Vomiting and diarrhea are the most common signs of gastrointestinal upset. There are many possible causes for these conditions, including viruses and parasites, something very simple like having eaten something bad, or something more complicated like cancer or organ problems (such as kidney failure). Ideally, treatment is aimed at the underlying problem, and can be as simple as temporarily withholding food or as complex as surgery or chemotherapy.


Loosely translated, the term gastroenteritis means an upset or inflamed stomach and intestines. As in people, gastroenteritis in pets can be caused by a multitude of underlying problems ranging from minor to serious and life threatening.

Vomiting usually indicates irritation in the stomach and upper small intestine, while diarrhea can mean irritation anywhere along the intestinal tract. But these are mere generalizations, of course.

Symptoms and Identification

cat being examined by vet

You can tell a lot about the nature of the problem from the character of the vomiting or diarrhea. For example:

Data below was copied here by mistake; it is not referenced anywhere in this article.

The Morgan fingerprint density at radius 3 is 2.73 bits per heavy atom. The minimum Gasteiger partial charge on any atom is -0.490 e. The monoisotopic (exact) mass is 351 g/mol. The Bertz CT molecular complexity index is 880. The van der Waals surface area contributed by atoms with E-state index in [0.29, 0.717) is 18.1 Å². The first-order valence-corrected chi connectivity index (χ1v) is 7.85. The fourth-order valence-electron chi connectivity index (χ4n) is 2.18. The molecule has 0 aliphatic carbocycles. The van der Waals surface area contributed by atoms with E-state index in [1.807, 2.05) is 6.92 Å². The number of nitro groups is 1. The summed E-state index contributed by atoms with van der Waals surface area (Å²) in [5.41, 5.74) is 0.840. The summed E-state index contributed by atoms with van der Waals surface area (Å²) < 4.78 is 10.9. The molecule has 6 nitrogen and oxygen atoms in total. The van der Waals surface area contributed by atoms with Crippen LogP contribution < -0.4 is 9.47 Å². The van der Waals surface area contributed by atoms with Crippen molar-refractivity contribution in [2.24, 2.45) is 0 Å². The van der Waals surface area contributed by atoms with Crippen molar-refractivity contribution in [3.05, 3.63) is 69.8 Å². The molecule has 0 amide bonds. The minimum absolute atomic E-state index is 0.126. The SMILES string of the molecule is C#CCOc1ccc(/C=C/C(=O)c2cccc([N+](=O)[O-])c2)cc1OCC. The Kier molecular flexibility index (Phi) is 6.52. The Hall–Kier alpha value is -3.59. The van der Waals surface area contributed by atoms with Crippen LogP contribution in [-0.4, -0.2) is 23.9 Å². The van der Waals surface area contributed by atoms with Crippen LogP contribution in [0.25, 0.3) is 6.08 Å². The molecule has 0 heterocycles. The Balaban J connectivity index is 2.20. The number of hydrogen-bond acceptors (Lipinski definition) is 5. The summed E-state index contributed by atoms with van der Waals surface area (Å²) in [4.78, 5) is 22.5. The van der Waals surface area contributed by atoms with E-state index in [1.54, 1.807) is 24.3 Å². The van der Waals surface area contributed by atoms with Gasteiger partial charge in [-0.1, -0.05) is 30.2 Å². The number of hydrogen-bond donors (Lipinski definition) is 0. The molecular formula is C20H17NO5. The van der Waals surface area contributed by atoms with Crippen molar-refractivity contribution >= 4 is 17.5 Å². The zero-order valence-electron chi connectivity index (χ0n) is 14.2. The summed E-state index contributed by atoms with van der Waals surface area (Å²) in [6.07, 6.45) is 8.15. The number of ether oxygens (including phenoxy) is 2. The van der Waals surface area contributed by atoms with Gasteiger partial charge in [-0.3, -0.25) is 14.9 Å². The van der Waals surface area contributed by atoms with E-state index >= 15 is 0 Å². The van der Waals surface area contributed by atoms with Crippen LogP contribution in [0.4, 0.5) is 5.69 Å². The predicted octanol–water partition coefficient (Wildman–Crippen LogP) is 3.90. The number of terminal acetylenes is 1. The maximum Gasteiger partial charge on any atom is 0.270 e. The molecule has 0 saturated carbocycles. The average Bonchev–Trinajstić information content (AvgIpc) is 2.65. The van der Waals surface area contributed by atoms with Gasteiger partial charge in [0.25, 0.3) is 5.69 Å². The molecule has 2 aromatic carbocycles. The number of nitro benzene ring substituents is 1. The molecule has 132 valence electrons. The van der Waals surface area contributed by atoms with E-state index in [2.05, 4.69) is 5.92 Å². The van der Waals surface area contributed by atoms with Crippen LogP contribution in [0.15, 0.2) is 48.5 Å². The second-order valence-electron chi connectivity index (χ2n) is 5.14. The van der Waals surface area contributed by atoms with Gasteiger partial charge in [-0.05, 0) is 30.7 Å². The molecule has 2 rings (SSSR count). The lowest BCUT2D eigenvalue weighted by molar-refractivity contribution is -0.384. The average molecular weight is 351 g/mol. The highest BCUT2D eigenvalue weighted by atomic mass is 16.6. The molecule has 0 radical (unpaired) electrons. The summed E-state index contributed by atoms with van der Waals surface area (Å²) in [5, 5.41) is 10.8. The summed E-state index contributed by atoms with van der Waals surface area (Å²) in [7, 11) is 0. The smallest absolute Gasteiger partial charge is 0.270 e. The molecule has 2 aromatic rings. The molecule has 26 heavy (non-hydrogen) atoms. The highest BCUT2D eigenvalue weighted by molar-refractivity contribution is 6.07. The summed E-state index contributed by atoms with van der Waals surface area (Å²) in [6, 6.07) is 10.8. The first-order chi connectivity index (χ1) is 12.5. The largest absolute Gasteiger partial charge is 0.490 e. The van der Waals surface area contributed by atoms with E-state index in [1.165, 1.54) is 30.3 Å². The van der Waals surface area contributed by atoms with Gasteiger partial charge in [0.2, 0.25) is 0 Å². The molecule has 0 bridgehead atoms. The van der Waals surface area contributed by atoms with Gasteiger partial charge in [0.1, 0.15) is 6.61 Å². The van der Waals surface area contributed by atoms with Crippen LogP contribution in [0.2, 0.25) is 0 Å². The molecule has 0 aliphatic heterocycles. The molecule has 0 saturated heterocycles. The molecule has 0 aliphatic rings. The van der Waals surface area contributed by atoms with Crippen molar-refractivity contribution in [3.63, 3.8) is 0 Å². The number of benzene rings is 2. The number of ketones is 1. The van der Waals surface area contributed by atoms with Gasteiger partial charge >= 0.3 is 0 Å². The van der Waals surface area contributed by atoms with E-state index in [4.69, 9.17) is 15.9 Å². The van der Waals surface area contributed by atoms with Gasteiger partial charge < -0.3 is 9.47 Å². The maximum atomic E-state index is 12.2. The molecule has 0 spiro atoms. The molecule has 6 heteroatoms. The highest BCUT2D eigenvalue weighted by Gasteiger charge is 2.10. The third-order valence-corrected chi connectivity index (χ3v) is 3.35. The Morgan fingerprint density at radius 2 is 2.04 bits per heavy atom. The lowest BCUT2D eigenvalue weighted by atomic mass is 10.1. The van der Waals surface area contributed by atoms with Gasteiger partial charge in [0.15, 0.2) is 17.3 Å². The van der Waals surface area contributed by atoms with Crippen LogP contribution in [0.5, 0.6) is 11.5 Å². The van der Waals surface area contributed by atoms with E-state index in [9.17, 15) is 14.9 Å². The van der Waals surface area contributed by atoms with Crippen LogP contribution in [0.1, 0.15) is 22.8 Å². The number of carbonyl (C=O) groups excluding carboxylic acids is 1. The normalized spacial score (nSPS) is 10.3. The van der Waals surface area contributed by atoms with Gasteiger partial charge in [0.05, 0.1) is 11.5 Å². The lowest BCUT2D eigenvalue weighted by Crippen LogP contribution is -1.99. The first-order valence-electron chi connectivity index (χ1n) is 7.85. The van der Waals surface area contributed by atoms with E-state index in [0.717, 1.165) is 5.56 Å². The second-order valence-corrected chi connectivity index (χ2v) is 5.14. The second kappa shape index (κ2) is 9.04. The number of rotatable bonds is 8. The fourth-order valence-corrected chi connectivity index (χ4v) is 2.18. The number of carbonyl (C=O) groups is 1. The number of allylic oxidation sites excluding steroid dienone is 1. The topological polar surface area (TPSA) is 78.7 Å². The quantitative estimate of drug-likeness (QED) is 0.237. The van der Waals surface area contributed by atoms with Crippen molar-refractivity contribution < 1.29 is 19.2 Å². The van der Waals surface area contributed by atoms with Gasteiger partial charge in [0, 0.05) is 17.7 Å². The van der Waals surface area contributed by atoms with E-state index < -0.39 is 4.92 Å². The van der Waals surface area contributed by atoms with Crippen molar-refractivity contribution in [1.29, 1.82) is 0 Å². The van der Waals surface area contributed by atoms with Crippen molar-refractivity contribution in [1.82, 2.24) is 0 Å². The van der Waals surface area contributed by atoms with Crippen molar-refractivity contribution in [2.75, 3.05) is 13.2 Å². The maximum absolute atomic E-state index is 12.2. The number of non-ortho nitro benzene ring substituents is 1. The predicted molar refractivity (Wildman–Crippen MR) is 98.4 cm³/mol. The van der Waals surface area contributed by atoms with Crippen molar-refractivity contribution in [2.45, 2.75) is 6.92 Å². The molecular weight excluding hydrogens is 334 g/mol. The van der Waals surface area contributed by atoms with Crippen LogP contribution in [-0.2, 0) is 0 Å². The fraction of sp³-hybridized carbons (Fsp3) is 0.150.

• Foreign material such as bones, sticks, leaves, grass, toys or garbage contents may be seen in vomited material when dogs and cats eat indiscriminately. Vomitus that contains dark, gritty material that looks like coffee grounds can mean irritation or bleeding in the stomach.
  • Feces that are dark or look like tar can indicate bleeding in the stomach or high up in the intestines. The blood is digested before it’s passed, which is why it takes on such a dark color.
  • Diarrhea that is watery or covered with mucus typically means a problem in the colon, which is the organ responsible for absorbing excess moisture from the stool.
  • Streaks of red, undigested blood in feces tends to indicate a problem lower down in the digestive tract, typically the colon or rectum.

Because your pet can’t talk, your veterinarian counts on you for important information, like the signs noted above. Watch your pet’s gastrointestinal activity so you can describe the amount, frequency, and appearance of the vomiting or diarrhea. If possible, take a sample of the material to show your veterinarian. Your vet will also need to know whether your pet is drinking normal amounts of water, has a normal appetite, and is otherwise acting okay. After doing a physical exam, the vet may need to run some diagnostic tests. These may include:

  • Blood work to look for organ problems like kidney disease
  • Fecal testing to check for intestinal parasites or other abnormalities (checking several samples is often needed)
  • Abdominal X-rays to look for masses, foreign bodies, or signs of obstruction
  • Abdominal ultrasound examination to look closer at the intestines and other abdominal organs
  • Depending on the results of these tests, more specific diagnostic tests may be recommended.